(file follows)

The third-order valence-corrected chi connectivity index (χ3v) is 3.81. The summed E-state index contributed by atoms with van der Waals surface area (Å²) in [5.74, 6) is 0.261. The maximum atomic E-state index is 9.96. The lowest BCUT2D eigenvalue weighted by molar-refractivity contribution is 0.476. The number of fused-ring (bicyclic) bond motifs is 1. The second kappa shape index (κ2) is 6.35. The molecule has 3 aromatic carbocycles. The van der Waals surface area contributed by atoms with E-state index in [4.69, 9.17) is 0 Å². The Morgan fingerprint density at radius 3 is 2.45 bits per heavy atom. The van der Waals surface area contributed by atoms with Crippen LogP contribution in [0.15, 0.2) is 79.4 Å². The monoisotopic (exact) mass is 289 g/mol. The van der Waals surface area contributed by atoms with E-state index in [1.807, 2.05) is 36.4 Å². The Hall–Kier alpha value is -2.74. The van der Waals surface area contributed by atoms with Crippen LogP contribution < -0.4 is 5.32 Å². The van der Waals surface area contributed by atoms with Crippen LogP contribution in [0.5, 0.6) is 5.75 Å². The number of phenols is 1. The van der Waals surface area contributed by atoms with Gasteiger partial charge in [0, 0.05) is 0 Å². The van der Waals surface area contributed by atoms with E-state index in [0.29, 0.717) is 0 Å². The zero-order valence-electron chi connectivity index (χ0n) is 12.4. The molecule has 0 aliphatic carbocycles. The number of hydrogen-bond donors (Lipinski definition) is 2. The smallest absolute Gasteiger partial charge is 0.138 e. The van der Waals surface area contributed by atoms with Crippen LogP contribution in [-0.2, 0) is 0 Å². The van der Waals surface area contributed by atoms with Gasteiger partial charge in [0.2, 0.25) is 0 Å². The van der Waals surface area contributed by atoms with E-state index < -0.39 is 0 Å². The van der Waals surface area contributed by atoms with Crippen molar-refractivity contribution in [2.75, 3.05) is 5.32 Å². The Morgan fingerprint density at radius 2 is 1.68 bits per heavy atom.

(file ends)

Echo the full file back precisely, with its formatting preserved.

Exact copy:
The third-order valence-corrected chi connectivity index (χ3v) is 3.81. The summed E-state index contributed by atoms with van der Waals surface area (Å²) in [5.74, 6) is 0.261. The maximum atomic E-state index is 9.96. The lowest BCUT2D eigenvalue weighted by molar-refractivity contribution is 0.476. The number of fused-ring (bicyclic) bond motifs is 1. The second kappa shape index (κ2) is 6.35. The molecule has 3 aromatic carbocycles. The van der Waals surface area contributed by atoms with E-state index in [4.69, 9.17) is 0 Å². The Morgan fingerprint density at radius 3 is 2.45 bits per heavy atom. The van der Waals surface area contributed by atoms with Crippen LogP contribution in [0.15, 0.2) is 79.4 Å². The monoisotopic (exact) mass is 289 g/mol. The van der Waals surface area contributed by atoms with E-state index in [1.807, 2.05) is 36.4 Å². The Hall–Kier alpha value is -2.74. The van der Waals surface area contributed by atoms with Crippen LogP contribution < -0.4 is 5.32 Å². The van der Waals surface area contributed by atoms with Crippen LogP contribution in [0.5, 0.6) is 5.75 Å². The number of phenols is 1. The van der Waals surface area contributed by atoms with Gasteiger partial charge in [0, 0.05) is 0 Å². The van der Waals surface area contributed by atoms with E-state index in [0.29, 0.717) is 0 Å². The zero-order valence-electron chi connectivity index (χ0n) is 12.4. The molecule has 0 aliphatic carbocycles. The number of hydrogen-bond donors (Lipinski definition) is 2. The smallest absolute Gasteiger partial charge is 0.138 e. The van der Waals surface area contributed by atoms with Crippen LogP contribution in [-0.2, 0) is 0 Å². The van der Waals surface area contributed by atoms with Gasteiger partial charge in [0.2, 0.25) is 0 Å². The van der Waals surface area contributed by atoms with E-state index < -0.39 is 0 Å². The van der Waals surface area contributed by atoms with Crippen molar-refractivity contribution in [2.75, 3.05) is 5.32 Å². The Morgan fingerprint density at radius 2 is 1.68 bits per heavy atom.